The western strategy gurus, advise both India and Japan to jettison their military-lethargy and become “great” and “normal” powers respectively.4 The result is that both the countries are now doing extensive studies on the “use of force” in international relations. Both, New Delhi and Tokyo have active territorial disputes with China and the two are building their military capabilities with the Chinese threat in mind.

The Sour Spring

Incidentally, this year in the third week of April, when India and China were embroiled in a near-military confrontation on their unsettled border in Ladhak, Japan too was engaged in sea-skirmishes in the Diaoyus islands in the East China Sea.

On the night of 15 April, a Chinese People's Liberation Army (PLA) platoon consisting of 50 soldiers came about 19 kms inside the Indian claimed territory at Burthe in Daulatabagh Oldie (DBO) sector. This intrusion is considered to be different because for the first time, instead of doing an “about-turn” after walking up to a point, the PLA patrol halted and pitched tents. India set up its own camp just 500 meters away. Putting the entire blame on China for the escalation, Defence Minister AK Antony said that the situation in eastern Ladakh is “not one of our creation.”5

On 23 April the Chinese sent about eight naval ships around Diaoyus islands to monitor the Japanese activity in the area. Their aggressive intent was played up by the media, while the Japanese act of provocation was hardly highlighted. On 21 April Japan’s deputy prime minister and finance minister, visited the Yasukuni shrine in Tokyo. The shrine is believed to house the spirits of most dreaded Japanese war criminals. The Chinese and the South Koreans see it as a symbol of Japanese wartime atrocities. According to a bi-lateral norm between Beijing and Tokyo, Japanese high ranking government ministers are expected to refrain from visiting the shrine, in order to keep the relationship between the two countries on an even keel. However, by digressing from the norm, the Japanese announced their intent to upset the applecart.6

India-China Relations: A New Paradigm

R N Das

IDSA Monograph Series No. 19

India-China relations may not be ideal in the narrative of a bilateral relationship between the countries. But given the complexity of the engagement and interaction between the two countries and taking into account the divergent political systems, the unresolved territorial issues, compulsions of geo-politics, the quest for resources and markets, and aspirations of the two countries for global influence and power, the relations between the two countries are certainly a matter of reassurance and optimism. In spite of the occasional hiccups, the two countries have shown a certain degree of resilience and have learnt to live together.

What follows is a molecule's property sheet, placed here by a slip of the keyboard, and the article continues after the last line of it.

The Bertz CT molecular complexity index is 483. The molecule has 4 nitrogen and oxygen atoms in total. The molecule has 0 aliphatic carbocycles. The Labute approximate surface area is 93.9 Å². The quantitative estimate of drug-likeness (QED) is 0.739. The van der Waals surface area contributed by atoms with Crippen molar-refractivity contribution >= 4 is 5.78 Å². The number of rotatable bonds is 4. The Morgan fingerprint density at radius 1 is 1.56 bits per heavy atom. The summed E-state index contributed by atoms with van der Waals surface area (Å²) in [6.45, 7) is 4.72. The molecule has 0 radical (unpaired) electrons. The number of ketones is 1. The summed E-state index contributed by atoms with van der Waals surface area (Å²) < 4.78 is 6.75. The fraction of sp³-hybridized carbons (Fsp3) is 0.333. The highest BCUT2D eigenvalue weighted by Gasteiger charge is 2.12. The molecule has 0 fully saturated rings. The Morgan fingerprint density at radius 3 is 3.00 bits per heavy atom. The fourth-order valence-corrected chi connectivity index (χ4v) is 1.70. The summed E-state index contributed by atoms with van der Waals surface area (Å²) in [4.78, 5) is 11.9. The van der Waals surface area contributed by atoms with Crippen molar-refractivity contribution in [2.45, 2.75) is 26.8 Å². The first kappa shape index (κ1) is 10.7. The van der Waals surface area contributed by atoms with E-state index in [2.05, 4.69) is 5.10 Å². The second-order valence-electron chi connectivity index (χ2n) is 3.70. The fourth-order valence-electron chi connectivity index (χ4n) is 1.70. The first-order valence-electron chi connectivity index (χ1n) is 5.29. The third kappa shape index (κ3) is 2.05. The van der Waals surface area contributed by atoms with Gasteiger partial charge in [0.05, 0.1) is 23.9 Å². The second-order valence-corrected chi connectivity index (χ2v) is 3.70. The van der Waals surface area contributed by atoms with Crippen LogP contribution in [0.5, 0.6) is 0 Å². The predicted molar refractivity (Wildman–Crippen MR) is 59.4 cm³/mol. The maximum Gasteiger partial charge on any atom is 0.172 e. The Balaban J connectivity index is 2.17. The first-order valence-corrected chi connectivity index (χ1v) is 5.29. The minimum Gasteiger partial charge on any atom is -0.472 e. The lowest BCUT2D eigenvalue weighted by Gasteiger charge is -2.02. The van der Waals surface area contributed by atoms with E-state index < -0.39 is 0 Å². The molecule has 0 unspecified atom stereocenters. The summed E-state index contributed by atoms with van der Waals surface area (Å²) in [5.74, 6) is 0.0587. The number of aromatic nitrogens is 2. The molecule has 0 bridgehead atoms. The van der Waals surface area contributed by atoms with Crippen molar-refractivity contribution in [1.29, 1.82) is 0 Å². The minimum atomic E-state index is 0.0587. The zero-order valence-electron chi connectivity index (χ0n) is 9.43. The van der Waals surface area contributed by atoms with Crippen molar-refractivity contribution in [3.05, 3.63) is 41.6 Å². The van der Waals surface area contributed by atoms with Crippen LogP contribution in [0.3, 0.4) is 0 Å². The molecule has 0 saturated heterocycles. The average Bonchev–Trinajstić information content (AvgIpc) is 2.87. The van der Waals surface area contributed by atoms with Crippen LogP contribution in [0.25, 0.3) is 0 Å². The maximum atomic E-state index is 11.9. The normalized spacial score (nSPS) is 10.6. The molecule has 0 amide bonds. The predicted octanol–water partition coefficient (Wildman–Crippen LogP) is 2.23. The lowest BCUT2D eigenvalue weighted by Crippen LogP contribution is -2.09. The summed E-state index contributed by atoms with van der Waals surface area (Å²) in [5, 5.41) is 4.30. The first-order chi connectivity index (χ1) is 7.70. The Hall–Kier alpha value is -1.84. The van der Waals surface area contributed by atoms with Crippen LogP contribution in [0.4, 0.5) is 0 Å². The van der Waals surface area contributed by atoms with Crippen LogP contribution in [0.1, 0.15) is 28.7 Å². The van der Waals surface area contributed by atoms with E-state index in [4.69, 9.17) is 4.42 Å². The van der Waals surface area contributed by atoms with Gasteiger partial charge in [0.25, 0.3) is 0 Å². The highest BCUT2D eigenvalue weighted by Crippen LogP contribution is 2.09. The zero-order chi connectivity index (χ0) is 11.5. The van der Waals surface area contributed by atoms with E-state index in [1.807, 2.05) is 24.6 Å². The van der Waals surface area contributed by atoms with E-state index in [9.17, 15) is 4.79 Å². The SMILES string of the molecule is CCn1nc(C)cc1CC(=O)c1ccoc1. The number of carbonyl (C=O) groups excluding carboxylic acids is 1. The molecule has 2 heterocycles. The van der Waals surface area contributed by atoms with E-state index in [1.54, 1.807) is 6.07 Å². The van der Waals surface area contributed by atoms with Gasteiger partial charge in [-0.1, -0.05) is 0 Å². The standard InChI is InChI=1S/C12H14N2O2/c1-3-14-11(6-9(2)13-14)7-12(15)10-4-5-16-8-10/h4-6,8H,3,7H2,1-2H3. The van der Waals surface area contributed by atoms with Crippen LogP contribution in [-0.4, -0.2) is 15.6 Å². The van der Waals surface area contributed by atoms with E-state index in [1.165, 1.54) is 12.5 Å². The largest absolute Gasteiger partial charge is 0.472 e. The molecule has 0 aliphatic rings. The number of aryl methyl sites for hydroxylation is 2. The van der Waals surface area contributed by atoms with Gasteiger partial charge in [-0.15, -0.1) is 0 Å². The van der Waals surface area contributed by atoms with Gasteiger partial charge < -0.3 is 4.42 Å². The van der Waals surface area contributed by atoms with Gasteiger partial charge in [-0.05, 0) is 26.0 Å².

About the Author

Dr Rup Narayan Das is a Senior Fellow at the Institute for Defence Studies and Analyses (IDSA), on deputation from the Lok Sabha Secretariat, where he is Director in the Research Division. He holds a Ph.D from the School of International Studies, Jawaharlal Nehru University (JNU).

Incredibly shrinking India

Under UPA-II, India's world stature has diminished

It appeared, in the aftermath of the global financial crisis of 2008, that India had a seat at the global high table for the asking. It was a valued member of the G20, which had apparently taken on an especially powerful role in response to the crisis. The economy appeared resilient, protected from the worst effects of the crisis, and seemed poised to keep producing high growth numbers even as the rest of the world slowed. The civil nuclear agreement with the United States had, in effect, welcomed India into the small group of nuclear-armed nations. It was on its way to better relations with its smaller neighbours - and even with Pakistan, the Indian government's admirable restraint after 26/11 won it points.

Recent events have shown how much of that has changed. The manner in which Pakistan defied Indian public and governmental opinion about Sarabjit Singh, the man who was convicted of spying by the Pakistan supreme court and murdered in prison last week, was just the latest indication of how little India's stature has in fact grown. China's People's Liberation Army, too, felt emboldened enough to try to set up advance camps in an area of the Line of Actual Control that has traditionally seen no permanent military camps. Any "Chindia" bonhomie of the past decade was punctured by one platoon of 55 Chinese troopers. China's other maritime and land neighbours, worried about the People's Republic's aggressiveness, find it tough to look to a confused, weakened and slowing India for leadership - but, as the reported Chinese retreat following the Japanese deputy prime minister's strong speech in Delhi and Manmohan Singh's decision to extend the length of his coming trip to Japan shows, the only hope of containing Chinese aggressiveness is through strong alliances. Meanwhile, the United States has its most anti-Indian state department under John Kerry in over a decade, and India's stakes in a peaceful Afghanistan after the withdrawal in 2014 are being largely ignored. Even India's smaller neighbours like Sri Lanka and the Maldives have felt no need to acquiesce to Indian national interests of late, so little does Indian power and potential impress the world these days.